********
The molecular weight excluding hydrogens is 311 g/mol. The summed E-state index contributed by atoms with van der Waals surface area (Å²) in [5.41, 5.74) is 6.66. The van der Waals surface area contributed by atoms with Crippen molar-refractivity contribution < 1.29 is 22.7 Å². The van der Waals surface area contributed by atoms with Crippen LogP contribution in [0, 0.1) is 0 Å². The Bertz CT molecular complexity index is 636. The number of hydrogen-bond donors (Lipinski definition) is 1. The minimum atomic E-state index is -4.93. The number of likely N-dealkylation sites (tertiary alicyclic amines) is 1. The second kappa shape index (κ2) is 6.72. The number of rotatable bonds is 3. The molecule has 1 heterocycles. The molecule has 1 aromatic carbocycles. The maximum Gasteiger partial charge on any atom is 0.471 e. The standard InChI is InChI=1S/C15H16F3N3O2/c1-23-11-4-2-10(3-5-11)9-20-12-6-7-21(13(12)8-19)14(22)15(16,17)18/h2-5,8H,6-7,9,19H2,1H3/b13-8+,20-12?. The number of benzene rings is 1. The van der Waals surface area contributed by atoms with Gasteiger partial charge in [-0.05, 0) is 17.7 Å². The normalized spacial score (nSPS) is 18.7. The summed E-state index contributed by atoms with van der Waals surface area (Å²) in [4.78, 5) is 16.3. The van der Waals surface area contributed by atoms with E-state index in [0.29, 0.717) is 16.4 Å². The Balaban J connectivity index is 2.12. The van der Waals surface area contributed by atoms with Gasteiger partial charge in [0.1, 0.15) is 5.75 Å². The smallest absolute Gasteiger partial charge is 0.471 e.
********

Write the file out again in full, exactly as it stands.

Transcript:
The molecular weight excluding hydrogens is 311 g/mol. The summed E-state index contributed by atoms with van der Waals surface area (Å²) in [5.41, 5.74) is 6.66. The van der Waals surface area contributed by atoms with Crippen molar-refractivity contribution < 1.29 is 22.7 Å². The van der Waals surface area contributed by atoms with Crippen LogP contribution in [0, 0.1) is 0 Å². The Bertz CT molecular complexity index is 636. The number of hydrogen-bond donors (Lipinski definition) is 1. The minimum atomic E-state index is -4.93. The number of likely N-dealkylation sites (tertiary alicyclic amines) is 1. The second kappa shape index (κ2) is 6.72. The number of rotatable bonds is 3. The molecule has 1 heterocycles. The molecule has 1 aromatic carbocycles. The maximum Gasteiger partial charge on any atom is 0.471 e. The standard InChI is InChI=1S/C15H16F3N3O2/c1-23-11-4-2-10(3-5-11)9-20-12-6-7-21(13(12)8-19)14(22)15(16,17)18/h2-5,8H,6-7,9,19H2,1H3/b13-8+,20-12?. The number of benzene rings is 1. The van der Waals surface area contributed by atoms with Gasteiger partial charge in [-0.05, 0) is 17.7 Å². The normalized spacial score (nSPS) is 18.7. The summed E-state index contributed by atoms with van der Waals surface area (Å²) in [4.78, 5) is 16.3. The van der Waals surface area contributed by atoms with E-state index in [0.29, 0.717) is 16.4 Å². The Balaban J connectivity index is 2.12. The van der Waals surface area contributed by atoms with Gasteiger partial charge in [0.1, 0.15) is 5.75 Å². The smallest absolute Gasteiger partial charge is 0.471 e.